Xiaomi Mi5S Plus
“No bokeh, no deal. Xiaomi’s phone is frustratingly close to getting a recommendation.”
- High-performance processor
- Stylish design
- MIUI is fun and customizable.
- Long battery life
- Camera disappoints
- Limited connectivity in the U.S.
- Import only
You’ve decided to splurge on a massive new smartphone, and are eyeing those with cool dual-lens cameras, but getting bewildered by the growing number of options. While Huawei, Apple, and even Honor phones will already be on your list, what about an imported phone like the Xiaomi Mi5S Plus? It’s a strong performer on paper, and comes with that dual-lens camera, but the price puts it in the same category as awesome phones from OnePlus and ZTE.
This means it’s far less of an impulse, what-the-hell buy than you may expect, and more of one that needs some consideration. Can the dual-lens camera swing the deal? We’ve been trying out the Mi5S Plus to see if you should be happy spending such a sizeable amount of money on an import device, or if it’s better to stay closer to home.
Xiaomi makes great-looking phones, and it’s sticking closely to an established theme — shapely bodies with curved brushed metal rear panels — with the Mi5S Plus. It’s very similar to the Redmi Pro, the last Xiaomi phone we examined closely, just on a larger scale. It’s about the same size as an iPhone 7 Plus, but has a 5.7-inch screen, so it’s a compact shape. However, the body is quite thick at 8mm.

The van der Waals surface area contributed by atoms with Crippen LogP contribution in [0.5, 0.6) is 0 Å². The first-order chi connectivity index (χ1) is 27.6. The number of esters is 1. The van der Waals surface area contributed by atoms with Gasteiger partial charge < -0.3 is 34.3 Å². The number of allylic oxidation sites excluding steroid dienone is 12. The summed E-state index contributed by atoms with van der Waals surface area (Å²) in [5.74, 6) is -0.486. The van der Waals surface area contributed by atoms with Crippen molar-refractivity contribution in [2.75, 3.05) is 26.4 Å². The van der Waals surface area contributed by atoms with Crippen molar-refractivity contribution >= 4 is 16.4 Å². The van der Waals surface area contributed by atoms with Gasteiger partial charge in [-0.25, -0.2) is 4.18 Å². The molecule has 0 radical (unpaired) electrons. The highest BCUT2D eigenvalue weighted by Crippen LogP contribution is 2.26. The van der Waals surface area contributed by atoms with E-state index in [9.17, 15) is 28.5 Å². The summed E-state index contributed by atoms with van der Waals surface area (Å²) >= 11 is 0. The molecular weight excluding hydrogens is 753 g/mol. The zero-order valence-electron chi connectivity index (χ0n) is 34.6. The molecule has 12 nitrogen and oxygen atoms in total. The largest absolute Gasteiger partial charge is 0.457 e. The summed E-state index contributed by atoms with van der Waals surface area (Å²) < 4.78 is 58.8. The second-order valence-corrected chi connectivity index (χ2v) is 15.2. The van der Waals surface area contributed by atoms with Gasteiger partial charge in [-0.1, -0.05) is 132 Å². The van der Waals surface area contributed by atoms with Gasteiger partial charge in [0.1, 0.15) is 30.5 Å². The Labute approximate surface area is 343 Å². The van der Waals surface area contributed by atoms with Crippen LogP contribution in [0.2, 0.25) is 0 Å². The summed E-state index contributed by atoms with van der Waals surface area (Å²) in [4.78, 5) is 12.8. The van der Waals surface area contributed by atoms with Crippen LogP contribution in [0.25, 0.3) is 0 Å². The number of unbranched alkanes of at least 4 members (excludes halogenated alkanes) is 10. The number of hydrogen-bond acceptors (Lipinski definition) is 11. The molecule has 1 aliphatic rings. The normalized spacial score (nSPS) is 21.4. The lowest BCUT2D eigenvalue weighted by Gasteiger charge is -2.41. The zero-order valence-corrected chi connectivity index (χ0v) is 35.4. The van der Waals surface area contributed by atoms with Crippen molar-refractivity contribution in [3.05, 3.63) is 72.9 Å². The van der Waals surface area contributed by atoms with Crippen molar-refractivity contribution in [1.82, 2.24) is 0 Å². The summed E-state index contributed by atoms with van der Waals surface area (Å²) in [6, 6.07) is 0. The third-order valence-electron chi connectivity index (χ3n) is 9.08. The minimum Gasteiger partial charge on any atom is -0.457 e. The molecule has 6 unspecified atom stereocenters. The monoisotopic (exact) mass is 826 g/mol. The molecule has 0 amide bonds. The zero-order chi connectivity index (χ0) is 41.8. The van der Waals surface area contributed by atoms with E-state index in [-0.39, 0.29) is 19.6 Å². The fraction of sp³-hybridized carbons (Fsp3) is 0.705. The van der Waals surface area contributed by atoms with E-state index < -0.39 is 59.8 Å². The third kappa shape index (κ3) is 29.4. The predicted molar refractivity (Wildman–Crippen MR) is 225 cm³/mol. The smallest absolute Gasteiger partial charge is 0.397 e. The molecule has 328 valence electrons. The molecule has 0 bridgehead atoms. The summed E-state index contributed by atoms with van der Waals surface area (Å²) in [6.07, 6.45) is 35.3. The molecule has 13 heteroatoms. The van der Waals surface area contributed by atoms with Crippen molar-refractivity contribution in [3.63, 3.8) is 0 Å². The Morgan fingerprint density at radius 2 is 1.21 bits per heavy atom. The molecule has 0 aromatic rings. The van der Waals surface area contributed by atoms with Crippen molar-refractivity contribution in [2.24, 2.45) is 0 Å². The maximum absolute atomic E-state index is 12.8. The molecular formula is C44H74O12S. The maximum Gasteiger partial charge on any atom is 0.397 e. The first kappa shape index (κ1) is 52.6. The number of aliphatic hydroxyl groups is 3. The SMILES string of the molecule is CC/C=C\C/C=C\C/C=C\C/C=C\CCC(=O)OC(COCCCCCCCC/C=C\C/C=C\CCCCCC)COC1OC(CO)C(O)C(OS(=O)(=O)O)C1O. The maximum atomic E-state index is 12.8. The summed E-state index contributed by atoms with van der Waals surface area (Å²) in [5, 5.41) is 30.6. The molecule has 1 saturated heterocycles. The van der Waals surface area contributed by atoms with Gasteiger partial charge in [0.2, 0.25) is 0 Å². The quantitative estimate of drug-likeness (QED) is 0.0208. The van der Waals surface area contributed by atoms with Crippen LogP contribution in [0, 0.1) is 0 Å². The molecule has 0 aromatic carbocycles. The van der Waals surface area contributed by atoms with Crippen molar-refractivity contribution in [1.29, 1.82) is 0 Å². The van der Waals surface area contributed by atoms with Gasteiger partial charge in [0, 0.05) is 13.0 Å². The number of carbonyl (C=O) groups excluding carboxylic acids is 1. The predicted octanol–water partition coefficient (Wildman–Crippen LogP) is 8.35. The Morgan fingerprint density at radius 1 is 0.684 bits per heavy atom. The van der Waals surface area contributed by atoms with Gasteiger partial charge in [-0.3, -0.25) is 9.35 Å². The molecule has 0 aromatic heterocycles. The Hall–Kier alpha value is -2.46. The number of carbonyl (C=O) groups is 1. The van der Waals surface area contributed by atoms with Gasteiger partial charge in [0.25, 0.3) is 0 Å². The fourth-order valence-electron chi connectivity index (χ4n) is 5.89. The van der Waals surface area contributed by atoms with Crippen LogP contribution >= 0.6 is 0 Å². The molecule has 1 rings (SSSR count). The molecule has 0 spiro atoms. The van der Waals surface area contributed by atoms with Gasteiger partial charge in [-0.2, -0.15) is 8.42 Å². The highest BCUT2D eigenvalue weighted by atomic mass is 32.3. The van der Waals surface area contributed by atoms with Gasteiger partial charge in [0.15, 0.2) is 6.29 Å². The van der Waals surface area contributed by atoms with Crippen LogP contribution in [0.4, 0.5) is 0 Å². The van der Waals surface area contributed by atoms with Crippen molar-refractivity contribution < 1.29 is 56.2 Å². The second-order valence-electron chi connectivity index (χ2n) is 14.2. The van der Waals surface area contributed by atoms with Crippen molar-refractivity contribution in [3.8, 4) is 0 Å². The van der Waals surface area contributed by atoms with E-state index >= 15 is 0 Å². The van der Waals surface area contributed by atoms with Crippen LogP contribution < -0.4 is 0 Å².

This extra thickness is effectively disguised by the curved metal sides, which make it very comfortable to hold, especially where the bottom corner rests at the base of your palm. It’s not quite as easy to use one-handed as the Huawei Mate 9 — a bigger phone — and I struggled to reach across the screen with my thumb. It’s lighter than the Mate 9 at about 170 grams, putting it closer to the iPhone 7 Plus.
A fingerprint sensor is mounted on the back under the twin camera lenses. It’s easily located when picking up the phone, and quick to react. In addition to locking the phone, it can secure apps and activate a child mode. What it doesn’t do is make the Mi5S Plus compatible with Android Pay. Try to set the mobile wallet feature up, and you’ll get a warning that because the phone runs a custom version of Android, it won’t work.
The rear cam takes solid enough pictures, but we are left feeling there should be something more.
How about the build quality? It’s not quite up there with hardware we’re used to paying nearly $400 or more for. The rear panel has a slight flex to it when pushed, something that probably isn’t a bad thing, but just feels off. I prefer my smartphones to feel solid, something the Mi5S Plus does everywhere else, which makes this aspect stand out more. Additionally, our review model arrived with a very slight imperfection where the metal rear panel meets the antenna band at the top of the phone. The super-shiny surface means it catches the light, and is very noticeable.